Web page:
In one small study investigating pertuzumab plus trastuzumab in MBC progressing after trastuzumab-containing therapy [33], a higher rate of cardiac events was recorded than in any of the other studies. The reasons for this are unclear but may be a result of the lack of screening for adequate cardiac function during prior treatment with trastuzumab, closer monitoring, using a variety of monitoring methods, and a more stringent definition of LVSD (a decrease in LVEF of ≤55% from baseline).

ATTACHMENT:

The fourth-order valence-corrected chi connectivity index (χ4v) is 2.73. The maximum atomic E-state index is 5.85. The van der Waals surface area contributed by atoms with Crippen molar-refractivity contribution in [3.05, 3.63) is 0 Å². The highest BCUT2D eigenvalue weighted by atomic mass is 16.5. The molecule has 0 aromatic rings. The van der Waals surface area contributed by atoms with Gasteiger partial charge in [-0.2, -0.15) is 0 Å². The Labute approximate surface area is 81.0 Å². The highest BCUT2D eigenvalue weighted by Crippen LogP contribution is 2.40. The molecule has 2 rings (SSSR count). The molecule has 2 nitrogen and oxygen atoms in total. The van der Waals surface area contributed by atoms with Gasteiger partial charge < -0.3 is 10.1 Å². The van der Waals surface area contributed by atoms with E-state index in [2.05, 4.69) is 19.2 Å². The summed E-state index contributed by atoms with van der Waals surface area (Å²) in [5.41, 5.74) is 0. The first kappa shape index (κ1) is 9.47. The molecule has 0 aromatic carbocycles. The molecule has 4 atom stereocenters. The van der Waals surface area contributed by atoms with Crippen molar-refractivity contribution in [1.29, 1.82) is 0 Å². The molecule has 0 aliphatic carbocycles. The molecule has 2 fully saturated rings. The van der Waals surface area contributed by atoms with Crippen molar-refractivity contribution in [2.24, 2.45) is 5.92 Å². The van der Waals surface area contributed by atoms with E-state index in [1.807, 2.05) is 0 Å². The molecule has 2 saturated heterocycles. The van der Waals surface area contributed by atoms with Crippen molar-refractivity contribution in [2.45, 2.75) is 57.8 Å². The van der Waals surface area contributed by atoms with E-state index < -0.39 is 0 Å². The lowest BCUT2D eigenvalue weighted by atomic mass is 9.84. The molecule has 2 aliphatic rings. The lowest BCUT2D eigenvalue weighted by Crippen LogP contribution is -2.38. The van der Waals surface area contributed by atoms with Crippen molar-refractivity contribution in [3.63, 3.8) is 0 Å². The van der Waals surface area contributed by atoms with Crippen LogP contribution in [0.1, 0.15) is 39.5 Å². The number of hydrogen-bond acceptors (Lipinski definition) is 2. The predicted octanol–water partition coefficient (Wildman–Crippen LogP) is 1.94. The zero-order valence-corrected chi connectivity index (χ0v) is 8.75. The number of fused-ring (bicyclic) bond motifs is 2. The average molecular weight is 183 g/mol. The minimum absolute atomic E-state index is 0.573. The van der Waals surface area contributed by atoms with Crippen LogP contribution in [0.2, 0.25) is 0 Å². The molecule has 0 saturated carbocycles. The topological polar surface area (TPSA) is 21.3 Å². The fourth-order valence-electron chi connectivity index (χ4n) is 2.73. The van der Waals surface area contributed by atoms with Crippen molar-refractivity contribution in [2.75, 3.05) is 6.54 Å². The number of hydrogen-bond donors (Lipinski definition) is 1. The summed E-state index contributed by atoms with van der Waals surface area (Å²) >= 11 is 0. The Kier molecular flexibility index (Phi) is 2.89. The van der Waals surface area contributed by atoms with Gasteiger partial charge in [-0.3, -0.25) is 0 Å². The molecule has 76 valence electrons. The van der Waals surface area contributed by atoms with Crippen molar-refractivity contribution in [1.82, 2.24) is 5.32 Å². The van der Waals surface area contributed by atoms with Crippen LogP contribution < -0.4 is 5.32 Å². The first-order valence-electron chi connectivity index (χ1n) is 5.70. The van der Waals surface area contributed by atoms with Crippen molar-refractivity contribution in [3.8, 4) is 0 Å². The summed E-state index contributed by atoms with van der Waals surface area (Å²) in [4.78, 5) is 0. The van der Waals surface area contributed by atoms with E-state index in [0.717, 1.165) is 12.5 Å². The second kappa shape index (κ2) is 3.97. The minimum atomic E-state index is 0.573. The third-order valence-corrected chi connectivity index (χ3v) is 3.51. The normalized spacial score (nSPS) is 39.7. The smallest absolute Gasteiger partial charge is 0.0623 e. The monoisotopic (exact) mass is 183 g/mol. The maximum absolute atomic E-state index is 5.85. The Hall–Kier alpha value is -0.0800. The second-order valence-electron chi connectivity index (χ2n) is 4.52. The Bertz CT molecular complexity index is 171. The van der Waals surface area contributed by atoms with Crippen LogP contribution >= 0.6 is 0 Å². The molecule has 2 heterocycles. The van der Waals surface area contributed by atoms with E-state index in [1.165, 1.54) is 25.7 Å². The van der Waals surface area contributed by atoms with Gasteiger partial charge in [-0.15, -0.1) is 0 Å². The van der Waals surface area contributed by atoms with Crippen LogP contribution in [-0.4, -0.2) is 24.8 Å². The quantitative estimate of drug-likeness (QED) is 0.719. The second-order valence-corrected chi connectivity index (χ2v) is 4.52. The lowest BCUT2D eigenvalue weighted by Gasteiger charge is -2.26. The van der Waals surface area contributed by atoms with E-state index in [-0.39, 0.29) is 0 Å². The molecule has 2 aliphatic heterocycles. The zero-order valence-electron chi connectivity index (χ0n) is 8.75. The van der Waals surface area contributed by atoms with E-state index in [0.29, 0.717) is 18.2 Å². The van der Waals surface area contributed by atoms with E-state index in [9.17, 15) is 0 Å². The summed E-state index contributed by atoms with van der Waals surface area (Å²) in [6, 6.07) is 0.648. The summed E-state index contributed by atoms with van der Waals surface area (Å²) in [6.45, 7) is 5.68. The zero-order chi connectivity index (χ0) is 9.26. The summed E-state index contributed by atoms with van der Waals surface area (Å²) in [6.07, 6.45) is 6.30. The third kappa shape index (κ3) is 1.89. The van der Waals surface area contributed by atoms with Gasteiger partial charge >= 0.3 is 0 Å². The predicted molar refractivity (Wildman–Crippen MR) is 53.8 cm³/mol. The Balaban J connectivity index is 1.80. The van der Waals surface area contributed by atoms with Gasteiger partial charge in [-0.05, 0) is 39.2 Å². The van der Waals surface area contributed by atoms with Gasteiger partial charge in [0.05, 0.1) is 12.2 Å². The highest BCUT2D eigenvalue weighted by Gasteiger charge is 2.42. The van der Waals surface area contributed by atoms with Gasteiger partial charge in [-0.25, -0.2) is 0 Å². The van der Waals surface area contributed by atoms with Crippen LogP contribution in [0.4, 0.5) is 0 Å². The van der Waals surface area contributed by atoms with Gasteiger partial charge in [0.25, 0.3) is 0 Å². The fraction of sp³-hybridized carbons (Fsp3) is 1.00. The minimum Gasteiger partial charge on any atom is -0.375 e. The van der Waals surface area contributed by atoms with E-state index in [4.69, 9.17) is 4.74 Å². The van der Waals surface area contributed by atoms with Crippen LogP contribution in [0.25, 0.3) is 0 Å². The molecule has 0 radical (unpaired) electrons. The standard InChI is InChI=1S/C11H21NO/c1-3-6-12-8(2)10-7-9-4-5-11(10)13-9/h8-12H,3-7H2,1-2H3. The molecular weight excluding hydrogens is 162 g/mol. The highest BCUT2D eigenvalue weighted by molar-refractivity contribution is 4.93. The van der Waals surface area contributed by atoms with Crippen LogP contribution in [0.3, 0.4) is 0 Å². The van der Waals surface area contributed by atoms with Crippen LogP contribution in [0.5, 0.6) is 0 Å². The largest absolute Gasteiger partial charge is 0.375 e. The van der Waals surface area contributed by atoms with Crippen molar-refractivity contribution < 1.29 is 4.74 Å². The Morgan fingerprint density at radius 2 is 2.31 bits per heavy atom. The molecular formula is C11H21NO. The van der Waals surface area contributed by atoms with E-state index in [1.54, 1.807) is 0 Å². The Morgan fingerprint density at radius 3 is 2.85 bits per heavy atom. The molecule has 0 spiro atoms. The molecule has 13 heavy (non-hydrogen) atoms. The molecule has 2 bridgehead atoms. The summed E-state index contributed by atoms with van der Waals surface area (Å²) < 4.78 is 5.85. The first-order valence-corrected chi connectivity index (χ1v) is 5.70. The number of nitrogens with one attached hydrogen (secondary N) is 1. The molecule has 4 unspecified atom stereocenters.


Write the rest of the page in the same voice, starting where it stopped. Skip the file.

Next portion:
It is likely that the careful selection of patients lacking cardiac comorbidities may contribute to the low rate of cardiac events observed in studies where pertuzumab and trastuzumab are combined. In study BO17929, patients were excluded if they had experienced LVEF declines during previous trastuzumab therapy [45], and in ongoing phase II and III breast cancer studies [NEOSPHERE (NCT00545688) and CLEOPATRA (NCT00567190), respectively], patients are excluded if they have any relevant cardiac history (including HF), uncontrolled hypertension, or poorly controlled diabetes mellitus. Furthermore, in these studies, patients must have a limited lifetime exposure to anthracyclines below 360 mg/m2 for doxorubicin or liposomal doxorubicin or equivalent dosing for epirubicin, mitoxantrone, and idarubicin. It is anticipated that data from the CLEOPATRA study, which has a planned enrollment of 800 patients, will provide further insights into the safety profile of pertuzumab in combination with trastuzumab. It should also be noted that the presence of HER2-positive breast cancer tends to be skewed toward younger patients, who are less likely to have cardiovascular problems [48].